CO2 Plume Geothermal (CPG) Systems for Combined Heat and Power: Opportunities and Challenges


Christopher SCHIFFLECHNER, Christoph WIELAND, Hartmut SPLIETHOFF, Martin O. SAAR

Key Words:

CO2 Plume Geothermal Systems, CPG, Deep Geothermal Energy, Combined Heat and Power Generation, CCUS


Stanford Geothermal Workshop




Emerging Technology



Paper Number:


File Size:

899 KB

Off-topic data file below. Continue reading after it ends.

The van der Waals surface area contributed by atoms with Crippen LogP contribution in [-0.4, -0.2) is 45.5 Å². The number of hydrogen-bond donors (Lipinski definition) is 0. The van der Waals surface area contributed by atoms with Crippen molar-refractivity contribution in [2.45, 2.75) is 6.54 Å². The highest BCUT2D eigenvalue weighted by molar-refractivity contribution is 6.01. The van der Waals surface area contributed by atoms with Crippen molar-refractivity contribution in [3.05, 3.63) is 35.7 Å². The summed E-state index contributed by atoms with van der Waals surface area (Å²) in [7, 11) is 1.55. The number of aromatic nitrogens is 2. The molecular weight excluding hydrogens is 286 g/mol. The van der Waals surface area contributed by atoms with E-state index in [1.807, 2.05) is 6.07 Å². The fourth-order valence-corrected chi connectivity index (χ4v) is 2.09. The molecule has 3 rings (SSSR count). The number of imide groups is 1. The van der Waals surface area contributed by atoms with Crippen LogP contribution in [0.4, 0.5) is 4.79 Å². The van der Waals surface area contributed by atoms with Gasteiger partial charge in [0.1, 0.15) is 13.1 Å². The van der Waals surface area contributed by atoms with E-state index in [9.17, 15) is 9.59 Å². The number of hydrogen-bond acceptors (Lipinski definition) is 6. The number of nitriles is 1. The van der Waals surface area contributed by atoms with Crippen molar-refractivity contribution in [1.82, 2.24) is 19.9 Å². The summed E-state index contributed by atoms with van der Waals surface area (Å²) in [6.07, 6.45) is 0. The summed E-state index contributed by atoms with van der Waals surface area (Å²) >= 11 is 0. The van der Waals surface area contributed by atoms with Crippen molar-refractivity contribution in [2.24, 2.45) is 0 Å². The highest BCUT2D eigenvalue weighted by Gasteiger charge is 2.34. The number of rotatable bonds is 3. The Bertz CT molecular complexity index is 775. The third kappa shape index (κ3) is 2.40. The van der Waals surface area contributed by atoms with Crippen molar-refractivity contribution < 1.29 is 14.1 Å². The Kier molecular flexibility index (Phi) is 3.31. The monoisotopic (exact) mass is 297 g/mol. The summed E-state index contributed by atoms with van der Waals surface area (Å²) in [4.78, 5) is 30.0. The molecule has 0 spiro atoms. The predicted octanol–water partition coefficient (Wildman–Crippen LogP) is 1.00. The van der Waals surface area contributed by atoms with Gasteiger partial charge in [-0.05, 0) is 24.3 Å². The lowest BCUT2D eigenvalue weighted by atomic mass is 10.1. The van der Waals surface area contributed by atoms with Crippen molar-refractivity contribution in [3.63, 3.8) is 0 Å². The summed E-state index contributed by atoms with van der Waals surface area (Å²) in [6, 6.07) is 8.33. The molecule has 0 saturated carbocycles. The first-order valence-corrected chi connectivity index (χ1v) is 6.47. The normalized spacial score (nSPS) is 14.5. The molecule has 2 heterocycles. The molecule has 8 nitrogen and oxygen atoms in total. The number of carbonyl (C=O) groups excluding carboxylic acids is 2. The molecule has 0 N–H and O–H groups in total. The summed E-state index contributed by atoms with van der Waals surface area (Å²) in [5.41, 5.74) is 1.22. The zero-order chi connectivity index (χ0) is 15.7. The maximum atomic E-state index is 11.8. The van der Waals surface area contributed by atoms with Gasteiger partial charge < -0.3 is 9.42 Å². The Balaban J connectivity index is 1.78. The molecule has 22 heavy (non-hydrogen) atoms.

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In recent years, there has been an increasing interest in CO2 Plume Geothermal (CPG) systems, which is an attractive approach to combine CCS with geothermal energy production. Applying CO2 as the heat carrier fluid can be more efficient than water since it displays higher mobility and a higher thermal expansion coefficient. While CPG systems are highly attractive for sole electric power generation in former oil and gas fields, they could also be applied in regions with higher population densities for combined heat and power generation (CHP). To increase public acceptance and support the decarbonization of the heating sector, CHP CPG systems might be an attractive concept for selected CPG sites. This work investigates the potential benefits and challenges of CPG systems for CHP applications compared to geothermal systems using water/brine as the subsurface heat carrier. Two different CPG CHP configurations are evaluated for a reference case with a depth of 4.5 km and a required district heating network supply temperature of 80°C. The application of a CHP system reduces the achievable net power output compared to a sole power generation system. While a thermosiphon system displays a net power reduction of 11 %, a significantly higher net power output decrease of around 32 % can be observed for a pumped CPG system. Comparing both investigated CHP options reveals the favorability of a CHP layout with heat extraction on an intermediated pressure level. Thus, despite the higher plant complexity, this option can result in significantly higher power output and achievable revenues. Furthermore, the required reservoir depths for both water and CO2 are evaluated concerning different district heating supply temperatures and heat demand as well as geothermal gradients. Depending on the assumed boundary conditions, a CPG system requires a higher reservoir depth between 800 and 1100 m compared to a system using water as a heat carrier. Thus, CPG CHP can only be applied to locations with promising geological settings in a sufficient depth.

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